london imcista | 19.02.2004 11:39 | London
The court firmly ruled Ms Lapote's detention and forced return to London could not be justified either under the common law or the human rights act. Her right not to be arbitrarily detained Art 5 of the human rights convention had been breached, as had those of the other protesters.
Giving judgement, Lord Justice May commented on Ms Lapotes case in this way: for practical purposes, none of the articles seized were to be regarded as offensive.
Three pairs of scissors would not make much impression on the perimeter fencing of the airbase. He added the claimants enforced return on the coach to London was not lawful because
a) there was no immediately apprehended breach of the peace by her to justify even transitory detention.
b) detention on the coach for two and a half hours went far beyond anything which could conceivably constitute transitory detention such as I have described
c) even if there had been the circumstances and length of the detention on the coach were wholly disproportionate to the apprehended breach of the peace.
However, the court went on to rule that the police were acting lawfully interning Ms Laporte and the other protesters away from the demonstration. A conclusion Mr Halford, the solicitor for the case, described as inconsistent and unsatisfactory. He said, "there remains unfinished business in this case. However, the ruling that it was lawful to return the protesters is not satisfactory, and we will put our argument on that point to the court of appeal. This case was about more than detention alone. We argued that the rights of freedom of speech and assembly were also breached. The court disagreed. However, we simply cannot see how the police were wrong to detain, but right to turn the protesters back. The justification offered for both was exactly the same. Nor is the court's ruling is consistent what the European Court of Human Rights has repeatedly said on this issue that blanket measures curtailing one individuals freedom of speech because others at a lawful demonstration might break the law breach the Human Rights Convention. Freedom of speech is a foundation of democracy. It can not be right for the police to scifle protest by preventing attendants at a demonstration simply on the grounds that some who might attend might cause trouble. That would allow the police to prevent any and in fact every demonstration taking place."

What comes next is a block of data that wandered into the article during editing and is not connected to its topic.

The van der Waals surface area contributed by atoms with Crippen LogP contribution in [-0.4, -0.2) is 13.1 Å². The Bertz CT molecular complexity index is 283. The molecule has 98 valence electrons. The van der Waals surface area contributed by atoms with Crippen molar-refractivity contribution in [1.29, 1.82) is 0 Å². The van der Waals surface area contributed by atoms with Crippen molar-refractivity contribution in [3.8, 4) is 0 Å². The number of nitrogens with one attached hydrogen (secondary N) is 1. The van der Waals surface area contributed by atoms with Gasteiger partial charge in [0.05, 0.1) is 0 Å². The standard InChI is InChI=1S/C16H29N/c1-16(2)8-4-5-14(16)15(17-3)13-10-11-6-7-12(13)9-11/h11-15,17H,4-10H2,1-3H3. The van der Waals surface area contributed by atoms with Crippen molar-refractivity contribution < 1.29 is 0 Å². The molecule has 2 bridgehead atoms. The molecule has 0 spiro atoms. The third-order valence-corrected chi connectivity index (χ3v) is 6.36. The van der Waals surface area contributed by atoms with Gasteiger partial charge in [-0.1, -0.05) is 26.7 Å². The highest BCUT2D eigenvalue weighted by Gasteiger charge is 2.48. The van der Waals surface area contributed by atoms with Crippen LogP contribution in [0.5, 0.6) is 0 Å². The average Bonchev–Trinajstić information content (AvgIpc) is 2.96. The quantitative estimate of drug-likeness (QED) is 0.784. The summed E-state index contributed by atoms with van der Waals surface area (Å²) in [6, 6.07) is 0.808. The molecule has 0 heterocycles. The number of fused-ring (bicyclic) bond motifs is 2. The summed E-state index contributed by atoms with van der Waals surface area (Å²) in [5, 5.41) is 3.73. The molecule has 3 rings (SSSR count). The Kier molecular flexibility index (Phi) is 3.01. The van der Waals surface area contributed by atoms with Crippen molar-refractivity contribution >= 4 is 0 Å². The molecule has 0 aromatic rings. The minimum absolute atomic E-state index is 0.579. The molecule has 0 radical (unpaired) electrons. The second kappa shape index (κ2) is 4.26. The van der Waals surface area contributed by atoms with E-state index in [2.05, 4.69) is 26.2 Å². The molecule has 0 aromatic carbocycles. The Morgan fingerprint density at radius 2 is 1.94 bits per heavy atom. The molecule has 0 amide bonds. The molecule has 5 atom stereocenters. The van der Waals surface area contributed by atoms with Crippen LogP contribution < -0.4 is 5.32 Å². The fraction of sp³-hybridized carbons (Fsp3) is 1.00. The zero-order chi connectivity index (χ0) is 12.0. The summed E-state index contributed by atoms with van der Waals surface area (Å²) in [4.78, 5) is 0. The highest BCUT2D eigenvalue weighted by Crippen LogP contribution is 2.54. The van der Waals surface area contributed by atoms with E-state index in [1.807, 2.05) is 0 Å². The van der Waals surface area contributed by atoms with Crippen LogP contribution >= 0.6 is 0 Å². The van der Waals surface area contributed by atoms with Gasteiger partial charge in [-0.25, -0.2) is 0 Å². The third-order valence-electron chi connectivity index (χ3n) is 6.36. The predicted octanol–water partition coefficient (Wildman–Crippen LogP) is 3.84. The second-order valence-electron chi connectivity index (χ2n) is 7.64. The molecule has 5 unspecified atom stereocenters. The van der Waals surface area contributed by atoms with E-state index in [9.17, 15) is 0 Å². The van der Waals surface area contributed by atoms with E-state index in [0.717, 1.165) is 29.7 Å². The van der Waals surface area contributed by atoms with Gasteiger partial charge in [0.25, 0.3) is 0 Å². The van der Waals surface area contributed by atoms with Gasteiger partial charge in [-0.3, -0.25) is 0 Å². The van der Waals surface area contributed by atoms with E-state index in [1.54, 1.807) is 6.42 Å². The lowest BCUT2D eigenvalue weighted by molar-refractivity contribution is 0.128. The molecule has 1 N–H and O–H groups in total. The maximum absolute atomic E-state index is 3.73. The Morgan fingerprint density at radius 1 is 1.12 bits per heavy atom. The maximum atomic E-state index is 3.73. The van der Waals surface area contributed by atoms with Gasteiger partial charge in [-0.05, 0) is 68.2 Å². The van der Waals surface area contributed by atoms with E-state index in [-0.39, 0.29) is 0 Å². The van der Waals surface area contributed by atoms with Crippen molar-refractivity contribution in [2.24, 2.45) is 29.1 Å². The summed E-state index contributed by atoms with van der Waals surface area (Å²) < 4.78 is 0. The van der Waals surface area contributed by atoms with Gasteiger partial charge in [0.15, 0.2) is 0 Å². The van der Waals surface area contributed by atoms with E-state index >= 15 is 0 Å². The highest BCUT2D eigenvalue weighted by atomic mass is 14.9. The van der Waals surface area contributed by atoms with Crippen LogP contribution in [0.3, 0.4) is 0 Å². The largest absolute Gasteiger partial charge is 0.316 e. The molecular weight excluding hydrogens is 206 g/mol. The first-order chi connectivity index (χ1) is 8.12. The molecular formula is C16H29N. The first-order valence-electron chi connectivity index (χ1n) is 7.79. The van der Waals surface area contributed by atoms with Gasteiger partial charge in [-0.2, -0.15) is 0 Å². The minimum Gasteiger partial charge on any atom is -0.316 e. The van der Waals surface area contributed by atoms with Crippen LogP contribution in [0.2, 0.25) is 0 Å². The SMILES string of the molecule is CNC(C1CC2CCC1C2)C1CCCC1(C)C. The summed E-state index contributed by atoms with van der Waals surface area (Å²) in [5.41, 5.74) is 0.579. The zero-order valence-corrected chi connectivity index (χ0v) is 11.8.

Jane Laporte, the claimant, said: "We will be celebrating the ruling that the police acted unlawfully in detaining us and breached our human rights. But the judgement should have gone further. Attending a demonstration is a basic freedom which everyone should enjoy if a society is to function as a democracy. We hoped that the court would uphold this freedom and plan to put that point to the court of appeal."
For more information about this press release, please contact:
John Halford, Bindman & Partners. Phone 0207 833 4433, Email firstname.lastname@example.org